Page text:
GILL: And another researcher, Dr. Charles Snyder, a positive psychologist and professor from the University of Kansas who has since passed away, decided to study the scientific literature about hope while he was on a sabbatical and found out there was no research, there were no academic studies, basically no science around hope. He realized that researchers dismissed the scientific study of hope as something impossible to measure. So, like any good social scientist, he created an assessment called the Adult Dispositional Hope Scale, which I’ll share with your online conference attendees.
OCEJO: One of the Women’s Conference panels is called “Congrats, you’re the boss! Now what?” What are the top qualities you think a person must possess to be an effective leader? Is it possible to acquire these qualities or is one “born with it”? Which of these qualities are the most important now during this crisis?
GILL: Well, first of all, I love that title because I see that happening in the business world, where an emerging leader suddenly says, “What? I’m the boss now?” There’s a great study about what employees are looking for in their leaders. People were asked to think of a leader that had most impacted them, and then write down what they got from that leader. Then the study authors codified the words that came back and summed it up in the four characteristics employees most want in their leaders. 1) They want stability, which I think really speaks to this crisis now, even if you don’t have the answers, which nobody does, you’ve still got to be that rock. 2) Next is trust, that two-way street of honoring promises and doing what you said you would do. 3) Next is compassion, which I think people really need right now. Some leaders feel compassion for others, but they don’t necessarily show it in their language or actions. 4) Finally, the fourth trait they cited was hope. And that, of course, is speaking my language. But that’s what I think leaders can do during this process is to show courage, to show empathy, and to really demonstrate that sense of stability. I’ve got your back, you can trust what I say, I care about you and your family, this is more than just about the bottom line, it’s also about your safety. It’s about your parents’ and your children’s safety—that’s compassion.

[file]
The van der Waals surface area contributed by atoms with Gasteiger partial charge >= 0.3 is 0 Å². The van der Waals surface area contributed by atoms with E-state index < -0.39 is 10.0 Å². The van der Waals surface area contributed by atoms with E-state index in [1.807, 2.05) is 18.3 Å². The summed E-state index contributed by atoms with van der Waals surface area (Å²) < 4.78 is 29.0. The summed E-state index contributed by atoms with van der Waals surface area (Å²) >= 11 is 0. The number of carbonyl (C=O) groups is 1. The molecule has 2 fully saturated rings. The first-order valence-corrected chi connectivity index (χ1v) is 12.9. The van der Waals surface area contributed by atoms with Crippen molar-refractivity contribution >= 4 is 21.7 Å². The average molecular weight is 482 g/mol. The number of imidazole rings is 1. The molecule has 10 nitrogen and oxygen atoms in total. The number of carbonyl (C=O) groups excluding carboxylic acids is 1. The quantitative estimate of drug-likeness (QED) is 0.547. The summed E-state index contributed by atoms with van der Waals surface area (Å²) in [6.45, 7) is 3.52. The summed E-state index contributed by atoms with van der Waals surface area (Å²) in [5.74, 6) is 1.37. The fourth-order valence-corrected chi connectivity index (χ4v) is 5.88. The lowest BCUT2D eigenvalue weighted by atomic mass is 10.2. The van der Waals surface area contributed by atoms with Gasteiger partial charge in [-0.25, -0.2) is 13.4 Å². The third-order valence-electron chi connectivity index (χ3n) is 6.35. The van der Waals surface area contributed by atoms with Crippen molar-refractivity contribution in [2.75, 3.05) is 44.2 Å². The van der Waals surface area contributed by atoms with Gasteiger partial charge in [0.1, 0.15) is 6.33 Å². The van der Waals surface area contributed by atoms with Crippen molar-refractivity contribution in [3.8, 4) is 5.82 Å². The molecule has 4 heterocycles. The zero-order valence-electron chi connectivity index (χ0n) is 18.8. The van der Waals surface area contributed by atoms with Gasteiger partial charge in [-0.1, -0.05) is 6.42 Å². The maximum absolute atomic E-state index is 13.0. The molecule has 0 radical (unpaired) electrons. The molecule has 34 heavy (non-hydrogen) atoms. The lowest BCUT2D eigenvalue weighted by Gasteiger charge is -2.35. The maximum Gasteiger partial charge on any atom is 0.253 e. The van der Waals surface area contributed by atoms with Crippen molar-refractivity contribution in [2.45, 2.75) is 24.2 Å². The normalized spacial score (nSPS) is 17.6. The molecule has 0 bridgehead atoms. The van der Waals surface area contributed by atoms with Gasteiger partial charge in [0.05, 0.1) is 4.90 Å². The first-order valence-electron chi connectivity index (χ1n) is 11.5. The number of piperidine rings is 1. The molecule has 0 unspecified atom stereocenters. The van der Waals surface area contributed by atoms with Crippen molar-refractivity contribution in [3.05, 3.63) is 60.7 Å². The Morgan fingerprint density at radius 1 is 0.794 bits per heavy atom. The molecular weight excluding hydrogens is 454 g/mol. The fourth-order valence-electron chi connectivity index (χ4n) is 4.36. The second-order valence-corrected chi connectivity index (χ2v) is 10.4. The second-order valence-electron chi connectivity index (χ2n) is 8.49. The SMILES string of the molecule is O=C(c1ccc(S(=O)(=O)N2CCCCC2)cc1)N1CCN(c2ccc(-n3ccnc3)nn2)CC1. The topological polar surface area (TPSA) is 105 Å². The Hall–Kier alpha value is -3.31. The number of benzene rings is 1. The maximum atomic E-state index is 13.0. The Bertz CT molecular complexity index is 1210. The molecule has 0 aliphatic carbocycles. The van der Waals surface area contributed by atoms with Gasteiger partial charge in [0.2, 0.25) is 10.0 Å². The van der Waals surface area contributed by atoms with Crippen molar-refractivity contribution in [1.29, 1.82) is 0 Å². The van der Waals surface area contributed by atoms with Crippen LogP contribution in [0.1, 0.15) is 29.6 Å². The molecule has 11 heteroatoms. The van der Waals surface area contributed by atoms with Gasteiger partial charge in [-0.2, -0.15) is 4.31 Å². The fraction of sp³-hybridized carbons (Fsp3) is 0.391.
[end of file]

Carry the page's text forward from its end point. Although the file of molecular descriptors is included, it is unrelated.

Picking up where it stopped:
I saw this quote posted: “Your grandparents went to war. We sit on the couch.” And when I saw that I thought, yes, there’s a little truth to that.
OCEJO: We sit here and watch Netflix.
GILL: Exactly! And we need to be tough, resilient, and hopeful right now. Humankind has gone through all sorts of tragedies and they’re not over. We’re still facing some huge battles with everything from climate change to healthcare in the COVID-19 era.
I think leaders need to default to the feeling side of their brains right now in order to help people through this. Even if you are one of those financial, strategic, analytical leaders, this is the time to show how much you care about and for the people you manage. And that’s just as important as the bottom line, especially when people are suffering.
OCEJO: I’ve actually been impressed by some of the, at least anecdotally, things I’ve been hearing about, you know, large companies who just get their teams together on Zoom just to check in personally to see how they’re doing without any work-related objective.
GILL: Yes, I see that as well, where leaders are asking about how you’re doing, how your extended family is faring, and making sure that if you have to come to the office, it’s as safe as it possibly can be. Leaders are seeing that many of us don’t actually have to be in the physical workplace, we can work from anywhere. I think companies are accepting that work-at-home actually works for a lot of people.
OCEJO: I saw a meme the other day that said something like I no longer feel like I’m working from home but more like I’m living at work.
GILL: That is so true. I’ve had conference calls with people where their toddlers are in their laps and they’re apologizing, and I have to say don’t apologize, I understand that your husband’s on a conference call in the other room and you’ve got two little ones to entertain. We've got to cut people some slack. Most are doing the very best they can under extremely difficult circumstances and it’s all showing right up there on Zoom.